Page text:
Success means not settling.
- Bachelor of Commerce student
Dipon Debnath left his home in Bangladesh to come to Saint Mary's in 2011. He was 16, finished high school, and focused on his future.
After researching business schools worldwide, he chose the Sobey School of Business, saying a scholarship and the unique features of the computing and information systems major helped sway him. Seeking a bigger understanding of the effects of technology, Debnath says his courses help him understand system interconnectedness. He enjoys project management in particular, and helping organizations embrace innovations. "It's what the world is working toward. Everything is interconnected nowadays," Debnath says.
Now 19 and in his fourth year, Debnath picked up a second major in finance, and is racking up accomplishments inside and outside the classroom. "I plan to keep working hard, innovating and learning new things every day," he says.
With a GPA of 4.17 and a commitment to giving back, Debnath has won a $15,000 Frank H. Sobey Award for Excellence in Business Studies. His application noted his volunteerism, which includes helping to write a corporate social responsibility report for Halifax's Laing House, successes competing in business case competitions, and initiative in starting a new student chapter of ISACA, an information systems global nonprofit. Debnath is also student representative with AIESEC, a global organization that creates leadership potential for interns, and vice-president marketing for the Sobey Accounting Society.
For Debnath, the award is an honour and also confirmation of his purpose and fit within his new community.
His two co-op terms to date have been with Bell Aliant, where he's worked with performance improvement teams to address customer service issues, and he's looking forward to completing his third co-op this summer. The co-op experience, he says, has taught him a lot, noting in particular the support he's received from Joanne Firth, his Employment Development Officer, with resumés and cover letters.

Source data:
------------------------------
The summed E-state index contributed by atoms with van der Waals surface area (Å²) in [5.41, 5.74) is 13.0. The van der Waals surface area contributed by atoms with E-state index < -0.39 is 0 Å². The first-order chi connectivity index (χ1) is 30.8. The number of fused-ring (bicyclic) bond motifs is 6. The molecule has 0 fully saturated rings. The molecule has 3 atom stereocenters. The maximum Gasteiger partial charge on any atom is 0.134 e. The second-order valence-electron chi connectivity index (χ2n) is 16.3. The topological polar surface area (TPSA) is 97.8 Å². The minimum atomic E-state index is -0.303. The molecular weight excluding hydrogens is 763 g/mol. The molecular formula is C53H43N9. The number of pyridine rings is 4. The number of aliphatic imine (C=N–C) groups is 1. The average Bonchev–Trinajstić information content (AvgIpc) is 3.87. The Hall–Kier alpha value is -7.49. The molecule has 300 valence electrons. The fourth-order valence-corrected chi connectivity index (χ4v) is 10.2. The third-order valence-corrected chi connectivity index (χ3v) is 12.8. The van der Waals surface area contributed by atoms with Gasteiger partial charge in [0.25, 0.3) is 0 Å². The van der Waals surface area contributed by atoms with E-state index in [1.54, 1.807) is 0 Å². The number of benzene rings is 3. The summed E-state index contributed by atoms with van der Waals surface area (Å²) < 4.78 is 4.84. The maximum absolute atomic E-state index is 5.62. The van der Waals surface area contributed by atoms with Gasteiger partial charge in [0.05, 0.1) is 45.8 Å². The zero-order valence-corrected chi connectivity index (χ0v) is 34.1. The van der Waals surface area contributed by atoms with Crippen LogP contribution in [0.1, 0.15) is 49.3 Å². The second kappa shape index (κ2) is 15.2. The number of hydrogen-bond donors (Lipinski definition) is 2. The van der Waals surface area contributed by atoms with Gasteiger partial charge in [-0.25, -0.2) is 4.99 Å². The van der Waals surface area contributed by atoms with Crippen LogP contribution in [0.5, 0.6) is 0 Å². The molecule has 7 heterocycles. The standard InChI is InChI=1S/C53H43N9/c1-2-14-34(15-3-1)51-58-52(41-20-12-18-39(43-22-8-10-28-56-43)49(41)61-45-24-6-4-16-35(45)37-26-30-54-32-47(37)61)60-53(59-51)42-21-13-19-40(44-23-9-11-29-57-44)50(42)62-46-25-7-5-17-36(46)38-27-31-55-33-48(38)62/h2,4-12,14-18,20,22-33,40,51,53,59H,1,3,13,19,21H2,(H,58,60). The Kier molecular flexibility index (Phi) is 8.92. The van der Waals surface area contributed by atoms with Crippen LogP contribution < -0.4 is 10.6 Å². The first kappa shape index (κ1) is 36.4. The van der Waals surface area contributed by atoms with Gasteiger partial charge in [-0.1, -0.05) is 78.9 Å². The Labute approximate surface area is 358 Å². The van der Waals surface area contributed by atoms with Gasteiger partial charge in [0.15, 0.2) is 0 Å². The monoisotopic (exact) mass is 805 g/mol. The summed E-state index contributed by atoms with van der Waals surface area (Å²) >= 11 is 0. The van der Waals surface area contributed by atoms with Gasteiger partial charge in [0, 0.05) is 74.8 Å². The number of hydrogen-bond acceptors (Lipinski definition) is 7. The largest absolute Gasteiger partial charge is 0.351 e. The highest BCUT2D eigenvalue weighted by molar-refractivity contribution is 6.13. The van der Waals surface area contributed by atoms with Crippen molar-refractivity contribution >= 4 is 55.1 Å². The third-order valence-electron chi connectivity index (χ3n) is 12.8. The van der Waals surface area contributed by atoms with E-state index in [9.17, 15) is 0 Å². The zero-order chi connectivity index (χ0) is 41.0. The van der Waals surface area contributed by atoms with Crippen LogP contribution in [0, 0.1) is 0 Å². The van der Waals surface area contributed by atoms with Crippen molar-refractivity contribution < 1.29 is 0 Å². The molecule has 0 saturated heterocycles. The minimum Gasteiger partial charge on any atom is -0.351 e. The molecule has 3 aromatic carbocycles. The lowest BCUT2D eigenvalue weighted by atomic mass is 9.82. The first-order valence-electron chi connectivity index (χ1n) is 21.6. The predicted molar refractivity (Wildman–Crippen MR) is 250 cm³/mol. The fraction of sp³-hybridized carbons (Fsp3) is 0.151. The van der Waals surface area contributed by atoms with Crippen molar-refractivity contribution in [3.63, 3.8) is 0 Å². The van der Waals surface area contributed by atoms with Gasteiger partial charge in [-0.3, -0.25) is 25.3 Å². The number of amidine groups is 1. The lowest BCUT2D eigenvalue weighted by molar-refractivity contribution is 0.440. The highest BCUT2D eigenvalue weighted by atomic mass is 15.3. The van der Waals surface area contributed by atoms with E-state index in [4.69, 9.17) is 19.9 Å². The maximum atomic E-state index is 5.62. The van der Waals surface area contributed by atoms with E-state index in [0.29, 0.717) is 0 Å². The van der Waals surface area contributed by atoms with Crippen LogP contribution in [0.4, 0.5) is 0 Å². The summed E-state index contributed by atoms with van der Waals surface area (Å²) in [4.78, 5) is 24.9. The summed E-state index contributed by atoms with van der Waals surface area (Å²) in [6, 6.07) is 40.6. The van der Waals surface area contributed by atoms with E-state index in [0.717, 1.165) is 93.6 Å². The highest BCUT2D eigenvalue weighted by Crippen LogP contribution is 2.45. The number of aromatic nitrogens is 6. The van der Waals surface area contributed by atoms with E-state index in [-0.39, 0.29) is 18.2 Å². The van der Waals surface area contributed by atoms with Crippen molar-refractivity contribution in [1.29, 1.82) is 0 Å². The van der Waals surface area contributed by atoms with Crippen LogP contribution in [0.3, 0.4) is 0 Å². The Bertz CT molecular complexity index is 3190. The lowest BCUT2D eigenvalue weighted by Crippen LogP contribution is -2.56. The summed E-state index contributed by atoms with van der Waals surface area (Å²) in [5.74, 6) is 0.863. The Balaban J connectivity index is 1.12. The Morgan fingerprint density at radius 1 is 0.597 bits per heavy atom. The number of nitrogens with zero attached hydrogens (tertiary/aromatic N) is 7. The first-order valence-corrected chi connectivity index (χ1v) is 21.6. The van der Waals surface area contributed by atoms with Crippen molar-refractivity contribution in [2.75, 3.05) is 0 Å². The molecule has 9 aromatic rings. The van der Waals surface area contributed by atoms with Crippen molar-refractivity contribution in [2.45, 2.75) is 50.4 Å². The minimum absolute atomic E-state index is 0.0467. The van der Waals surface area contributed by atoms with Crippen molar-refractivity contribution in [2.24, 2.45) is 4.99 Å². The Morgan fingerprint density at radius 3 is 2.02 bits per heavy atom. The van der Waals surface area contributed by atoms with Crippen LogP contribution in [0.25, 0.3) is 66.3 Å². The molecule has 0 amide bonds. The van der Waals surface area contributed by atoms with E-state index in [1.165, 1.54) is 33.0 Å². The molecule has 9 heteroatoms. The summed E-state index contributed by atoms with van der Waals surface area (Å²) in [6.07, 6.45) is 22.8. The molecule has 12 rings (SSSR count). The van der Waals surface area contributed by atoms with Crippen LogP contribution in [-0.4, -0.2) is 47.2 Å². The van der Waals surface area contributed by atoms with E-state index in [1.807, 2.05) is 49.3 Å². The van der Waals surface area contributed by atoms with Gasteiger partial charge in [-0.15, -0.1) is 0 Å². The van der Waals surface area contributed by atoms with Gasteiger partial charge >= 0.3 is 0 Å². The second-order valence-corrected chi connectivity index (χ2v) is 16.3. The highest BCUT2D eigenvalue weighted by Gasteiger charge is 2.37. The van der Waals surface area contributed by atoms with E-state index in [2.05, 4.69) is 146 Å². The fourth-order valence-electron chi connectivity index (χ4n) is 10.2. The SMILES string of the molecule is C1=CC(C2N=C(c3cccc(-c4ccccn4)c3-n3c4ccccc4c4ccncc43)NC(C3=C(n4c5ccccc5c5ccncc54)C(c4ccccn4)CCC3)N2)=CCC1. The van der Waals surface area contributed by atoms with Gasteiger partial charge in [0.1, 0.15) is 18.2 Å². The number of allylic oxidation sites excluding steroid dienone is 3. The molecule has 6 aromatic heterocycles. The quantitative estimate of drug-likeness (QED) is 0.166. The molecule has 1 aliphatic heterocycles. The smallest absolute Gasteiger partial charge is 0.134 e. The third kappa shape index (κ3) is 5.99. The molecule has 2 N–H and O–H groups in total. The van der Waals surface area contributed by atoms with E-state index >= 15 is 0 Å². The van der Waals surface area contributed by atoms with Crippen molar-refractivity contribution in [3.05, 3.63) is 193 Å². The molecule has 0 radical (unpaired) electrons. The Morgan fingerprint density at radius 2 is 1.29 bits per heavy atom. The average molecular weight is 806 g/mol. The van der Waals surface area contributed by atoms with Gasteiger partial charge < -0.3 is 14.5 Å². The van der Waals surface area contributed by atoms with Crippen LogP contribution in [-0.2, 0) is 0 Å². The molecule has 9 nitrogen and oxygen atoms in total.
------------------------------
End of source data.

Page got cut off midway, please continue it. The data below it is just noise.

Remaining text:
Debnath also credits the commitment of his professors with providing career guidance. He calls Dr. Karen Lightstone, who was his team's faculty representative at the recent Inter-Collegiate Business Competition at Queen's University, a "great coach." Debnath's team placed third in the prestigious national event, where in a pressure-filled final round teams have five internet-free hours to solve a complicated business case. For Debnath, who currently works on-campus as a teaching associate with the Centre for Academic Technology, and who one day hopes to work as a consultant for wide-ranging industries, the opportunity to troubleshoot real problems faced by retail, aerospace and telecommunications companies was fantastic.
When asked if he considers himself successful, Debnath pauses before replying that success is hard to define. "If you consider yourself successful, you'll stop working hard," says Debnath.